As with all of the online learning platforms we've reviewed, there are good and bad things about FutureLearn's user journey. Registering for the site couldn't be easier. But there's a bit of an information overload on the homepage, with lots of different dropdown menus, clickable buttons and 'featured courses'.

To make things even more confusing, those featured courses seem rather random and niche: an 'Educational Leadership' course from Coventry University sits alongside a 'Build a Physical Computing Protoype' course from Lancaster University/the Institute of Coding, which, in turn, sits alongside an 'Understanding Depression and Low Mood in Young People' course from the University of Reading. 

If someone comes here looking for a bog-standard history or maths diploma, they're not going to know what hit them. After a few minutes, we discovered that you can browse FutureLearn's courses by category (click on Subjects in the menu bar), or look for something using the search bar. But that initial impression was a little... overwhelming.

Subjects covered by FutureLearn

(Image credit: FutureLearn)

As for the course categories we mentioned in the previous section, buzz words like ExpertTracks and Microcredentials sound dynamic, but we were confused as to what the difference was – and how the pricing worked – until we eventually found this explanation. Some subjects also aren't covered extensively, such as languages. If this is what you're looking for, check out our guides to the best learn French online apps and websites and the best learn Spanish online courses 2021.

On the plus side, once you've clicked on a course that interests you, you'll be given an exhaustive (yet digestible) rundown of what it's all about. As well as a summary of the course, you'll be told how long it lasts, the amount of studying you'll need to do each week, when it starts (if it's not an on-demand course), who it's developed and accredited by, who the tutor is (in some cases, they'll even provide a short video to introduce themselves), who it's aimed at and what previous experience you'll need (if any). 

There will also be graduate ratings and reviews, so that you can read other people's views on the course. It's all very impressive, and will leave you in no doubt whether that particular option is right for you.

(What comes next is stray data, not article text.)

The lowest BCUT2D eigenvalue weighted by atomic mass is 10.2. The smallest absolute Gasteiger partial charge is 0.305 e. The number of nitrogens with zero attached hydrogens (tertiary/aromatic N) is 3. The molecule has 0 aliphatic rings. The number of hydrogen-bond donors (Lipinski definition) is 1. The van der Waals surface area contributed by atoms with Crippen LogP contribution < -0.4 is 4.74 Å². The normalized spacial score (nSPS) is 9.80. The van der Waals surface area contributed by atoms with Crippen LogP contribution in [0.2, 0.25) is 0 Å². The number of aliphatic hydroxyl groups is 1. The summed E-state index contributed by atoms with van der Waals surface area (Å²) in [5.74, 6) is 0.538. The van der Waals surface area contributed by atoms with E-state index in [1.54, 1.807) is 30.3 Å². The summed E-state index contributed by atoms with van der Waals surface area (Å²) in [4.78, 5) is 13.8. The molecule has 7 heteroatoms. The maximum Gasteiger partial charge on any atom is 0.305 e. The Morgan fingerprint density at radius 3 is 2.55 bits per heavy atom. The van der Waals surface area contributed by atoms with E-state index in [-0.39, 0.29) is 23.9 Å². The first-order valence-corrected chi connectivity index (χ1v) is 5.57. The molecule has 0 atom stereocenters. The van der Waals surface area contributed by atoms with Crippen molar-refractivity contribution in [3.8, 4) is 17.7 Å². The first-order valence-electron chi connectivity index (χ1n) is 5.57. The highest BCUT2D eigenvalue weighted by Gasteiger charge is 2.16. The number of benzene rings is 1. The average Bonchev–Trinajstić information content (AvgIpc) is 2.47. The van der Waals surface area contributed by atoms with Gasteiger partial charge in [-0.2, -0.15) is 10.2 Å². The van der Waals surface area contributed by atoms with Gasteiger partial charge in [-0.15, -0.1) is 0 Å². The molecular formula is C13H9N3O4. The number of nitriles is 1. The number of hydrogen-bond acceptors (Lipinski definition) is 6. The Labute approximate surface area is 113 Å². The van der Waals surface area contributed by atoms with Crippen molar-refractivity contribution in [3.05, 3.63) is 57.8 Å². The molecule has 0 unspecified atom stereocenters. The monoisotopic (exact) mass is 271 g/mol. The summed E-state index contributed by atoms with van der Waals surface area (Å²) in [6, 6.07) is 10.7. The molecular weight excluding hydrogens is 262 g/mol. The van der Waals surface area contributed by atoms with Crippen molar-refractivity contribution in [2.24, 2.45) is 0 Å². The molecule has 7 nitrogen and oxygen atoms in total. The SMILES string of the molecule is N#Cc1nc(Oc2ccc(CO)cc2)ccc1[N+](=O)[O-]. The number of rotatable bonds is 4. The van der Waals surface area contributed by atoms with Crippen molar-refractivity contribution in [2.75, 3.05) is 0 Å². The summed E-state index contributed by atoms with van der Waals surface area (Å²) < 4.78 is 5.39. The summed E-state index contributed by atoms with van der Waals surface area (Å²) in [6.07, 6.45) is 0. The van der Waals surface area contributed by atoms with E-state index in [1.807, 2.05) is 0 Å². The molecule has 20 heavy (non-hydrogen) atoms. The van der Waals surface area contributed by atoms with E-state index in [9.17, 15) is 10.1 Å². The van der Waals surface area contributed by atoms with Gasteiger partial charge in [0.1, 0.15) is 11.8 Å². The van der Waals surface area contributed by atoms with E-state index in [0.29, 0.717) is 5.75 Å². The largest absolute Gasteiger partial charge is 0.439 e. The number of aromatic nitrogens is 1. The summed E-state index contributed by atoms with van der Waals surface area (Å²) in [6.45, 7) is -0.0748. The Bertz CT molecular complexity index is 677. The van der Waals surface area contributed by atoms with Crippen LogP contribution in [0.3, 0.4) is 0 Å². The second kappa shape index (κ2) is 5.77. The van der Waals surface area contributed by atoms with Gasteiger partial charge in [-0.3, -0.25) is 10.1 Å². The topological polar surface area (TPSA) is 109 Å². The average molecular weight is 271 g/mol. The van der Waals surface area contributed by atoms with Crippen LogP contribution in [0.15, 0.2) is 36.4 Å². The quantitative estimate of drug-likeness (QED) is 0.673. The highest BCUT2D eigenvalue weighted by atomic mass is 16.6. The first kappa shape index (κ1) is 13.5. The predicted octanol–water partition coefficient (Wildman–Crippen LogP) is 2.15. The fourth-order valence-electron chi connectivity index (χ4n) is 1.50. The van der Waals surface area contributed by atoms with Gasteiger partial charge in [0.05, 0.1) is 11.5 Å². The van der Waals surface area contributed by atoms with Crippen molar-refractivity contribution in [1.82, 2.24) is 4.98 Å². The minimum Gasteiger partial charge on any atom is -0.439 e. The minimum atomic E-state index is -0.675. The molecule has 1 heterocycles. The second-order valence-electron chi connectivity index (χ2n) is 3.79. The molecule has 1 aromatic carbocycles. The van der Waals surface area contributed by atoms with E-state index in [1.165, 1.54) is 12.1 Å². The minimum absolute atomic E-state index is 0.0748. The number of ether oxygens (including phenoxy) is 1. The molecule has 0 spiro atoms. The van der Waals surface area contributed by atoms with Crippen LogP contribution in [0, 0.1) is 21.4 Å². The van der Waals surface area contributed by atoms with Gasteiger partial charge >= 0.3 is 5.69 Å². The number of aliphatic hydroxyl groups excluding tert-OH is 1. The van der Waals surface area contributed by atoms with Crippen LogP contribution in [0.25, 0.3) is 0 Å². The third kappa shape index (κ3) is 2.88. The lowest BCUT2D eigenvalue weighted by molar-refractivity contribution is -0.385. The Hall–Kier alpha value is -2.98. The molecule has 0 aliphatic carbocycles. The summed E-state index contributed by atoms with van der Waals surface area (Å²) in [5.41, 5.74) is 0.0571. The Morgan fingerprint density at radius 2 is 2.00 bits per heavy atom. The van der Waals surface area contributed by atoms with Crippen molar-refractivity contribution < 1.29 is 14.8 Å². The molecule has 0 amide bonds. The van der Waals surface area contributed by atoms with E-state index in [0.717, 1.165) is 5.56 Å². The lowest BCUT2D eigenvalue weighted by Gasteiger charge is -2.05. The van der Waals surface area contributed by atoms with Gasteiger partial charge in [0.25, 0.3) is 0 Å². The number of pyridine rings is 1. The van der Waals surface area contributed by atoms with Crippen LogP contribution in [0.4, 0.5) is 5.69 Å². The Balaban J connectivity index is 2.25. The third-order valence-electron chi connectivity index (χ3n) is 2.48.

FutureLearn review: How good are the courses?

We'll start by saying this: if you visit FutureLearn hoping to find reams of online degree courses, then you're going to be disappointed as the options in that area are a bit thin on the ground. Other platforms like Udemy and Skillshare have a much wider variety of courses available. 

As for the quality of the courses that are available, we put that to the test by picking one out at random: a free short course on 'Sustainability: Energy Transition' curated by the University of Canterbury and presented by an American professor. After choosing it, it instantly showed up on our 'Your Learning' page, alongside a note telling us we could access it for another 35 days.

Screenshot of video player on FutureLearn website

(Image credit: FutureLearn)

This particular course was spread out over three weeks, with each week comprising a series of short modules. These were made up of articles, discussions and videos. The 'articles' were basically explanations written by the tutor, and on the whole we found them engaging and accessible – it helped that they were presented in a large, easy-to-read font. 

For each of the 'discussions', the tutor wrote a brief introduction and then asked us to put forward our opinions in the comments section below. This encouraged a debate with some of the other students on the course, which we found to be interesting – although, with so many people offering different viewpoints, it was easy to become distracted from the 'right' answer. 

As for the videos, these tended to last between five and ten minutes, and featured the professor talking to the camera while occasionally using graphs to illustrate her point. The content wasn't radically different to the written materials, but at least they provided a little variety.

Was the course informative? Easy to complete? For the most part, yes. There were a few short sections that went over our head (for example, when the professor started talking about exponential growth formulas!), but we came away feeling a lot more clued up on the topic than we were before we started. And, as mentioned above, if you take a Microcredentials course, you can ask your tutor for help if you get stuck.